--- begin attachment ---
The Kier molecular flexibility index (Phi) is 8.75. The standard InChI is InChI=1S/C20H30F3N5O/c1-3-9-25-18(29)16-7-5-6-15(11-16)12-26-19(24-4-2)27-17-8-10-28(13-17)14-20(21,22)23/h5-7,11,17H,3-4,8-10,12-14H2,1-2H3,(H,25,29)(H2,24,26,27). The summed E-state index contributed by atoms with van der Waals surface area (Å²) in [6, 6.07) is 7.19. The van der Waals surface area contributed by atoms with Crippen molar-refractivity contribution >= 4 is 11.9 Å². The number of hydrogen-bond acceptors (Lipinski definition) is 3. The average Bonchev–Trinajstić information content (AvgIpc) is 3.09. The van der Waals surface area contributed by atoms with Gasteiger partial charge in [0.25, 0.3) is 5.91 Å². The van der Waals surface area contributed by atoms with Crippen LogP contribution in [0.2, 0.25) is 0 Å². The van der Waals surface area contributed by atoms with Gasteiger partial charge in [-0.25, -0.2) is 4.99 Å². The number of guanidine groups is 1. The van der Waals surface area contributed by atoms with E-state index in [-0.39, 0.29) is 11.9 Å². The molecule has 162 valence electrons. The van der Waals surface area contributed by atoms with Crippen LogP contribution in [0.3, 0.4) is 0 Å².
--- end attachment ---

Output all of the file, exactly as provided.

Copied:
The Kier molecular flexibility index (Phi) is 8.75. The standard InChI is InChI=1S/C20H30F3N5O/c1-3-9-25-18(29)16-7-5-6-15(11-16)12-26-19(24-4-2)27-17-8-10-28(13-17)14-20(21,22)23/h5-7,11,17H,3-4,8-10,12-14H2,1-2H3,(H,25,29)(H2,24,26,27). The summed E-state index contributed by atoms with van der Waals surface area (Å²) in [6, 6.07) is 7.19. The van der Waals surface area contributed by atoms with Crippen molar-refractivity contribution >= 4 is 11.9 Å². The number of hydrogen-bond acceptors (Lipinski definition) is 3. The average Bonchev–Trinajstić information content (AvgIpc) is 3.09. The van der Waals surface area contributed by atoms with Gasteiger partial charge in [0.25, 0.3) is 5.91 Å². The van der Waals surface area contributed by atoms with Crippen LogP contribution in [0.2, 0.25) is 0 Å². The van der Waals surface area contributed by atoms with Gasteiger partial charge in [-0.25, -0.2) is 4.99 Å². The number of guanidine groups is 1. The van der Waals surface area contributed by atoms with E-state index in [-0.39, 0.29) is 11.9 Å². The molecule has 162 valence electrons. The van der Waals surface area contributed by atoms with Crippen LogP contribution in [0.3, 0.4) is 0 Å².